Why Black Homeowners are More Likely to be Caribbean American than African American in New York: A Theory of How Early West Indian Migrants Broke Racial Cartels in Housing

Eleanor Marie Lawrence Brown

Research output: Contribution to journalArticlepeer-review

Abstract

Why are the Black brownstone owners and landlords in Harlem and Brooklyn disproportionately West Indian? For students of housing discrimination, Black West Indian Americans have long presented a quandary. West Indian Americans generally own and rent higher quality housing than African Americans. These advantages began long ago. For example, when racial covenants, that is, restrictions barring certain racial and ethnic groups from owning real property were rife in New York, many West Indians were still able to buy into tony neighborhoods despite the pervasiveness of institutionalized residential segregation. Eschewing more traditional explanations in the civil rights literature, I apply the literature in which racial segregation in real property ownership is conceived as a racialized monopoly in which racial cartels appropriate anti-competitive techniques to monopolize access to real property. Maintaining a racial cartel is dependent on White owners uniformly refusing to sell. Importantly, West Indian realtors were experts at finding defectors, namely Whites willing to break norms of racial exclusivity and sell, in exchange for their ability to extract a premium. West Indian brokers could act in confidence because they had cash-rich clients and were often buying property in trust (de facto if not de jure) for fellow West Indians. In so doing, West Indian brokers in New York were simply replicating techniques that had been utilized by their land-brokering ancestors. I discuss the history that "previews"this period in New York, albeit in a different context: in the British West Indian islands from which the migrants originated. There are repeated instances of Blacks "busting"White monopolies in landownership, throughout the West Indian colonies in contravention of racial norms in the British colonies of who was allowed to own land and where. Upon arrival in New York, West Indians encountered another racial monopoly in real property ownership, namely Northern racial segregation. They essentially transferred the same techniques that they had utilized in the West Indies to break into White neighborhoods in New York.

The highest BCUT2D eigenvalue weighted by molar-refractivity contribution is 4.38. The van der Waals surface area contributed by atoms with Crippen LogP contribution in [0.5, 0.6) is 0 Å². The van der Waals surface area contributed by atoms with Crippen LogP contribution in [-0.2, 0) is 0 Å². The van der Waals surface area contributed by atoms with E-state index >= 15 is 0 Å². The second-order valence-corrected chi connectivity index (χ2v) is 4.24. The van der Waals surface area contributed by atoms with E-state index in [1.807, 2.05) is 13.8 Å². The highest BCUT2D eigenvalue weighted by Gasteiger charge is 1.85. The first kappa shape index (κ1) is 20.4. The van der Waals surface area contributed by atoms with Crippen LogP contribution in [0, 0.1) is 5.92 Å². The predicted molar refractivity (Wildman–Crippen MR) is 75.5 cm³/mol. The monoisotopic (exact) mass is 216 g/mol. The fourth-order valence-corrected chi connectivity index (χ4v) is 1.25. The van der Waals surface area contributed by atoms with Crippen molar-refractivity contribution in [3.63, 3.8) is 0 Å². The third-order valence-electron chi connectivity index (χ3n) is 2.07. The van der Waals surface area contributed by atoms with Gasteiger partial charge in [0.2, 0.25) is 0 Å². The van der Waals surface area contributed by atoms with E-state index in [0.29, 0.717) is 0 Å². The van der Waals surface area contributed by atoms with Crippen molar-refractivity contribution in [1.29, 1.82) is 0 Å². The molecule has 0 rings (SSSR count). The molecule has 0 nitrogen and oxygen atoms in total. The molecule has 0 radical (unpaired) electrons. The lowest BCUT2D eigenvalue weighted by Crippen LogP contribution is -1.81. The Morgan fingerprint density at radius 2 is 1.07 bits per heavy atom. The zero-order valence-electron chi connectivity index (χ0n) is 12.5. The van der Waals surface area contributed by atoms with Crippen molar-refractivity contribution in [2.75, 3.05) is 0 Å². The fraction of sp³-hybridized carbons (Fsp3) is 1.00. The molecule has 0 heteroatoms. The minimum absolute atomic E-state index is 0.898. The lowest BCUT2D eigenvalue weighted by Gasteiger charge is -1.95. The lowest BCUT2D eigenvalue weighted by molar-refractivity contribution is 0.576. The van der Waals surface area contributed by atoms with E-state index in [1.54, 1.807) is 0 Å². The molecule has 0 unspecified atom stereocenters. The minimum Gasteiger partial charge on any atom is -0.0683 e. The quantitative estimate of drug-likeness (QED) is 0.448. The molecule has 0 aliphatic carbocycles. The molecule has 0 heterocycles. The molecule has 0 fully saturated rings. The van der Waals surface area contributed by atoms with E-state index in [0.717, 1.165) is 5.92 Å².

Original languageEnglish (US)
Pages (from-to)3-36
Number of pages34
JournalAmerican Journal of Legal History
Volume61
Issue number1
DOIs
StatePublished - Mar 1 2021

All Science Journal Classification (ASJC) codes

  • History
  • Law

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